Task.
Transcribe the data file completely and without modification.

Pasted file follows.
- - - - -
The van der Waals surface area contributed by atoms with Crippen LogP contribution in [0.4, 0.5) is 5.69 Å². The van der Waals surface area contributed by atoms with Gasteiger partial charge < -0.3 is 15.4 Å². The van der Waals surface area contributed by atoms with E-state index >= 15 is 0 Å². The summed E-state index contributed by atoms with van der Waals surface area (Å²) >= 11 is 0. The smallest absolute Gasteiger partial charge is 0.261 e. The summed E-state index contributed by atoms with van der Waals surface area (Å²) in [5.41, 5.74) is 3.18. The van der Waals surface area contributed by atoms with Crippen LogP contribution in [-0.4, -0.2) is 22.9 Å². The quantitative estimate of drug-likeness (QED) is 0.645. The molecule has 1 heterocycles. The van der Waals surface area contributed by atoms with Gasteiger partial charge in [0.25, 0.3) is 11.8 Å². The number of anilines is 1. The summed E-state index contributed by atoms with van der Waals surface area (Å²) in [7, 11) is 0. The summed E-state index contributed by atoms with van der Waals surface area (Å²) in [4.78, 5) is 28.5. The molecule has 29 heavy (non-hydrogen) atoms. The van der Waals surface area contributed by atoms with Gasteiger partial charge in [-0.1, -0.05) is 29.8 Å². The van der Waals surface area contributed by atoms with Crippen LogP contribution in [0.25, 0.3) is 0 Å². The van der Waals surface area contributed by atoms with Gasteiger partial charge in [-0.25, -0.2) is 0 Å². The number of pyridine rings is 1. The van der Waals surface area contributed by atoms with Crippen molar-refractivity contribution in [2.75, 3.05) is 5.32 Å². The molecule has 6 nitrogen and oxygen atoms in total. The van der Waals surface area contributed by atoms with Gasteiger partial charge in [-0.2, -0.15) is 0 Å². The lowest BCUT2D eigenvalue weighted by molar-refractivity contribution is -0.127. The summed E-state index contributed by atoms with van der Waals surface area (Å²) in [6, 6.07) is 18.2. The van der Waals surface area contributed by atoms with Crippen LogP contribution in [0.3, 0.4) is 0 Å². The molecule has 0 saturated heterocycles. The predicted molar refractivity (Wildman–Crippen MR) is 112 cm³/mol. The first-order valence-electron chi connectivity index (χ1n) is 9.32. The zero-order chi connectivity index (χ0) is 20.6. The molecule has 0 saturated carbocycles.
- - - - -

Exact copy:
The van der Waals surface area contributed by atoms with Crippen LogP contribution in [0.4, 0.5) is 5.69 Å². The van der Waals surface area contributed by atoms with Gasteiger partial charge < -0.3 is 15.4 Å². The van der Waals surface area contributed by atoms with E-state index >= 15 is 0 Å². The summed E-state index contributed by atoms with van der Waals surface area (Å²) >= 11 is 0. The smallest absolute Gasteiger partial charge is 0.261 e. The summed E-state index contributed by atoms with van der Waals surface area (Å²) in [5.41, 5.74) is 3.18. The van der Waals surface area contributed by atoms with Crippen LogP contribution in [-0.4, -0.2) is 22.9 Å². The quantitative estimate of drug-likeness (QED) is 0.645. The molecule has 1 heterocycles. The van der Waals surface area contributed by atoms with Gasteiger partial charge in [0.25, 0.3) is 11.8 Å². The number of anilines is 1. The summed E-state index contributed by atoms with van der Waals surface area (Å²) in [7, 11) is 0. The summed E-state index contributed by atoms with van der Waals surface area (Å²) in [4.78, 5) is 28.5. The molecule has 29 heavy (non-hydrogen) atoms. The van der Waals surface area contributed by atoms with Gasteiger partial charge in [-0.1, -0.05) is 29.8 Å². The van der Waals surface area contributed by atoms with Crippen LogP contribution in [0.25, 0.3) is 0 Å². The van der Waals surface area contributed by atoms with Gasteiger partial charge in [-0.25, -0.2) is 0 Å². The number of pyridine rings is 1. The van der Waals surface area contributed by atoms with Crippen molar-refractivity contribution in [2.75, 3.05) is 5.32 Å². The molecule has 6 nitrogen and oxygen atoms in total. The van der Waals surface area contributed by atoms with Gasteiger partial charge in [-0.2, -0.15) is 0 Å². The lowest BCUT2D eigenvalue weighted by molar-refractivity contribution is -0.127. The summed E-state index contributed by atoms with van der Waals surface area (Å²) in [6, 6.07) is 18.2. The van der Waals surface area contributed by atoms with Crippen LogP contribution in [0.3, 0.4) is 0 Å². The molecule has 0 saturated heterocycles. The predicted molar refractivity (Wildman–Crippen MR) is 112 cm³/mol. The first-order valence-electron chi connectivity index (χ1n) is 9.32. The zero-order chi connectivity index (χ0) is 20.6. The molecule has 0 saturated carbocycles.